Top critical review
If you're sensitive to overused words and phrasing, stay away
Reviewed in the United States on September 7, 2019
I didn't make it through the first chapter, so I'm not going to be rude and give it 1 star simply because it isn't to my taste. I don't trust reviewers who do that.
However, seasoned readers should probably beware.
I was immediately drawn to this book based on numerous targeted ads.
The plot sounded fantastic. Great cover art. Character names that weren't otherworldly levels of obnoxious (I'm looking at you, Clary).
So, I gave it a shot. Instantly purchased, even though I already have oh-so-many books sitting at home unread.
I cracked this open less than an hour ago, and decided that I can't bring myself to continue.
I don't consider myself an ABSOLUTE snob. I understand no book is perfect. I just want to be transported!
Why did I stop reading this quickly, I hear all two of you asking?
The editor on this book failed.
Seriously, worst editor EVER.
Here are the references to a smile/mouth/laughter in the first few pages alone as a descriptor:
Page 4 (the equivalent of the second page, as it begins on page 3):
"I couldn't help but grin."
"Whose lips twitched in an effort not to grin."
"Forcing a grin."
"Lips curling upward."
(There was also a "winked conspiratorially" which implies a smile yet again.)
"A wide smile."
"She grinned like a cat with cream."
"An alluring smile."
"An evil smile split his face."
"Andre bared his teeth."
(This is where I tapped out, but I'll continue through the first chapter just for your benefit.)
"Babette cast the two a small smile."
"Their grins vanished."
"Licking his lips nervously."
"With gleeful smirks."
"Her smile grew small and cruel."
"Smothering a snort."
"Shook with silent laughter."
"His mouth twisted."
"I could almost see her smile. It matched my own."
Now, maybe I'm just too sensitive and that's really not that bad. But, keep in mind that 1) I probably missed some and 2) this is a fairly easy read, so the repetitiveness of descriptors feels fairly unrelenting.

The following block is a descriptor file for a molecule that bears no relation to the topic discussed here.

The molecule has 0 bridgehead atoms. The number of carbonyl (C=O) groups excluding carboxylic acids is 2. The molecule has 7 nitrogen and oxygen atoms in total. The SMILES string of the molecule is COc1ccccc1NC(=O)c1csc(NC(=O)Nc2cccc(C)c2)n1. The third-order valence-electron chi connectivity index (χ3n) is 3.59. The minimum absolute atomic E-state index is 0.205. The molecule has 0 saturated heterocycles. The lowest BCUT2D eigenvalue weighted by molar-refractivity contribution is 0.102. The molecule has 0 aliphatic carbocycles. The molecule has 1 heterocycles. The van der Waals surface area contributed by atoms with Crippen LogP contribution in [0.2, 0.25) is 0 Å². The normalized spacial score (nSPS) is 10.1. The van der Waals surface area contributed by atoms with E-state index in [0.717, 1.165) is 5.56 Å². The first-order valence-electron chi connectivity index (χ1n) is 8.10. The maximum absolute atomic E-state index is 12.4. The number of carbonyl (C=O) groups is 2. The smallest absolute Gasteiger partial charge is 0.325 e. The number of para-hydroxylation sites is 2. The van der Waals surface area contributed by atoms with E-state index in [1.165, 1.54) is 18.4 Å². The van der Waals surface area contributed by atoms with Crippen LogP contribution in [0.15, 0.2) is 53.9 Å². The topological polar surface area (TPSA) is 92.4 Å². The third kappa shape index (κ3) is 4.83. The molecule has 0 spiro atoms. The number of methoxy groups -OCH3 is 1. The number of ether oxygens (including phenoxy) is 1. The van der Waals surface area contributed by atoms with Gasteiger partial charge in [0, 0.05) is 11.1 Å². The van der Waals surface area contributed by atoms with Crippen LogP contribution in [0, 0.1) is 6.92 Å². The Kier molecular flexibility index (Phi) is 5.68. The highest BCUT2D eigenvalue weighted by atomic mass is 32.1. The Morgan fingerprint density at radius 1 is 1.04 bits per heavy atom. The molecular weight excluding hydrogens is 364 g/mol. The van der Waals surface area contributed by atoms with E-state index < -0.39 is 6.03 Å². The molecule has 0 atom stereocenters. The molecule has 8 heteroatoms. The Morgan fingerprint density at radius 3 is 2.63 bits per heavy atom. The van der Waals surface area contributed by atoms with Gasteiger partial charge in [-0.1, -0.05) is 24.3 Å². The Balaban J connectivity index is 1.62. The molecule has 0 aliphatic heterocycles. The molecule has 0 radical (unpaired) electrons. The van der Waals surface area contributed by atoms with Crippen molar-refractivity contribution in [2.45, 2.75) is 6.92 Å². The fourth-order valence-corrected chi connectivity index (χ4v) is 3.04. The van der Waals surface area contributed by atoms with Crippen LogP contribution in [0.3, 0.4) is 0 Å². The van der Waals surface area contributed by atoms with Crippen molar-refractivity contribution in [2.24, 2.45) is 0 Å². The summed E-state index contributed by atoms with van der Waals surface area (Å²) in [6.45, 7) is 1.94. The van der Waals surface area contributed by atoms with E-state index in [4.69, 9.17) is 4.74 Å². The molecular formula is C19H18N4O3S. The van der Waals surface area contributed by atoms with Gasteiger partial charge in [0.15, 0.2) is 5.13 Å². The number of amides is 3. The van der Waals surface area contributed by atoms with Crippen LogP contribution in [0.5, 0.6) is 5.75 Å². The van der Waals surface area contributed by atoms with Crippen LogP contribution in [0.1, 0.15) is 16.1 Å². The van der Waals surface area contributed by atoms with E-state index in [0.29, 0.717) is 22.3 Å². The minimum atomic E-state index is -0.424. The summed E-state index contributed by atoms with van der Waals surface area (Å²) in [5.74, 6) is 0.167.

If this were the only issue, I probably wouldn't have said anything. But poor editing becomes even more clear through other examples.
"Babette glared at us." And then, just a couple short sentences later on the same page: "He glared at her for several long seconds." I don't think it was intended repetition to mirror Babette, but rather, they didn't realize that "glared" was already used above. And if it was an intentional glare, it should have been more obvious like "he matched her glare" or something, to make the two pointedly linked.
Similarly, the word "however" is used at least a few times within the first chapter.
References to "stupid" or idiot/idiocy, also several times in the first chapter.
It may very well be a book with a wonderful plot and full, developed characters - it certainly seemed like it had the potential to be interesting. However, I was so thoroughly taken out of it by the way certain phrasings and descriptors were overused that I decided it wasn't worth it. It felt rough, unpolished, and amateurish in this regard.
If you are not sensitive to cliches in word choices and repetition, you may love this book! I'm not saying don't give it a try - it may just be a "me" issue.
But, to the editor...and author, for that matter...please enter future novels into one of those "overused words" analysis websites online before beginning edits.
No one needs to read the word "grin" six times in one chapter alone.